Anyway there are definitely other, variable factors (like spousal or personal circumstances) that could figure into your own SS decisions. In particular if you don't need the money immediately but you want to have it in your hands, you could spend more now from your non-SS kitty and "bank on" the increased (by deferral) SS payments later. This can even result in paying lower total income taxes during the rest of your life! (Web search for esoteric details, or find an updated copy of the book, "Get What's Yours: The Secrets to Maxing Out Your Social Security".)
Also if you don't need the money sooner, you can defer SS as a form of increased "longevity insurance" instead of buying an equivalent annuity (probably at a higher cost). Actually SS already is a kind of longevity insurance, should you accidentally make it to age 62+ (grin), but by deferring beyond that point you boost your later stipends. Compare the total cost of deferral (for however many years you choose) and the increased payouts for life, against the cost and payouts for buying a simple deferred annuity.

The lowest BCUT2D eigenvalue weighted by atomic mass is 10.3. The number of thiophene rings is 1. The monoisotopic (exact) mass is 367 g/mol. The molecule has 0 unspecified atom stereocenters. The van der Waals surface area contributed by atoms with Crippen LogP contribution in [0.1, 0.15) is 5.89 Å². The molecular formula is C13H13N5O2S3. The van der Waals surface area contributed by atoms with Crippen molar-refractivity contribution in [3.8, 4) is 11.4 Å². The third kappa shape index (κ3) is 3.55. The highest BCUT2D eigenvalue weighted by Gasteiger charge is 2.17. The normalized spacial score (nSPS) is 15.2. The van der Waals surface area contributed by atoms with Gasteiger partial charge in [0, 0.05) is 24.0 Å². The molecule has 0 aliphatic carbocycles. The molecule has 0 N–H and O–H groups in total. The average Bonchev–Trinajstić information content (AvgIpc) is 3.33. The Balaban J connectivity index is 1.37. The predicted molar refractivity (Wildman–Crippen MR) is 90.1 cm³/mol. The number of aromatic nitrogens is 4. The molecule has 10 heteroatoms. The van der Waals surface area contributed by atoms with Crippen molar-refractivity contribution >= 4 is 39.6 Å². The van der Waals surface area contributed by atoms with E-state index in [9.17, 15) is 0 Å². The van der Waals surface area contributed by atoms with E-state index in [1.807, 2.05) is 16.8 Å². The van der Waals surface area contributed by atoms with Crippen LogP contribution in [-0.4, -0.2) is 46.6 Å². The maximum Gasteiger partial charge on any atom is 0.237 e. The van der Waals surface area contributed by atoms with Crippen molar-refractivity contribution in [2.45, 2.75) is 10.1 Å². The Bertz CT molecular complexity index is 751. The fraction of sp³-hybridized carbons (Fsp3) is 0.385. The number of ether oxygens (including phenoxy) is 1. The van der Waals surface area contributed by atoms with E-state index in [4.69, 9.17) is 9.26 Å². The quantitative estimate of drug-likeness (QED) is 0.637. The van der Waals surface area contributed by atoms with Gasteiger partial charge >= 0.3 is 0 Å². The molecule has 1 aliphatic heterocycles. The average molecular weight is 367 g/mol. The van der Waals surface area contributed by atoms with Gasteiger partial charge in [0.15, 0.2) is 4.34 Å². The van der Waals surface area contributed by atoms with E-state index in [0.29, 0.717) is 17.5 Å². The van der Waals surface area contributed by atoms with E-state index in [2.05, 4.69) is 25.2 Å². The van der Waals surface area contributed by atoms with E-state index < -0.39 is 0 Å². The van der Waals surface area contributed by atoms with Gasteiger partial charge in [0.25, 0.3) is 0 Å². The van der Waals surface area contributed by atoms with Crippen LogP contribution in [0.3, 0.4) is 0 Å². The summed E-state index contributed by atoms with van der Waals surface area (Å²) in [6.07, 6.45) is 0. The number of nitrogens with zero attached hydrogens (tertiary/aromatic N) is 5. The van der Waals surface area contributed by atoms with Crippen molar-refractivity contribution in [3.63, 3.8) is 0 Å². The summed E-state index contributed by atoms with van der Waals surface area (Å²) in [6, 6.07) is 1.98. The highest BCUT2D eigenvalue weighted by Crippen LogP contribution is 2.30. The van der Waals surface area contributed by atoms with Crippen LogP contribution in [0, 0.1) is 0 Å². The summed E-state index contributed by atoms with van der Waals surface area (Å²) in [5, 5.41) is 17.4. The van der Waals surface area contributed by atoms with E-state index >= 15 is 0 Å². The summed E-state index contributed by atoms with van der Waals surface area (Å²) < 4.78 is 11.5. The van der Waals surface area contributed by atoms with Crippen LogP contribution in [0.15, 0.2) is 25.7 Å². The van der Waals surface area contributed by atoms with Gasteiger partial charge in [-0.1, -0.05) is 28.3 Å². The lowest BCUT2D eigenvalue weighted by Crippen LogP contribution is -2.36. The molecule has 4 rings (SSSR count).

Yet more thoughts about SS early-start discount rates and break-even times:
I've heard it suggested that deferring SS benefits beyond age 62, if you can afford to do so, is a no-brainer because of the high discount rate D (although they don't use that term). My reaction is, "well, are you feeling lucky?" To win this game, you must outlive many other people in your cohort (or at least your personal BE age), because nominally D is set to be "actuarially flat." Your increased benefits for waiting represent lost benefits promised to others who didn't live as long. (If SS didn't adjust for inflation with COLA then a portion of the increase would also represent inflation and/or nominal investment returns, but that's irrelevant here.)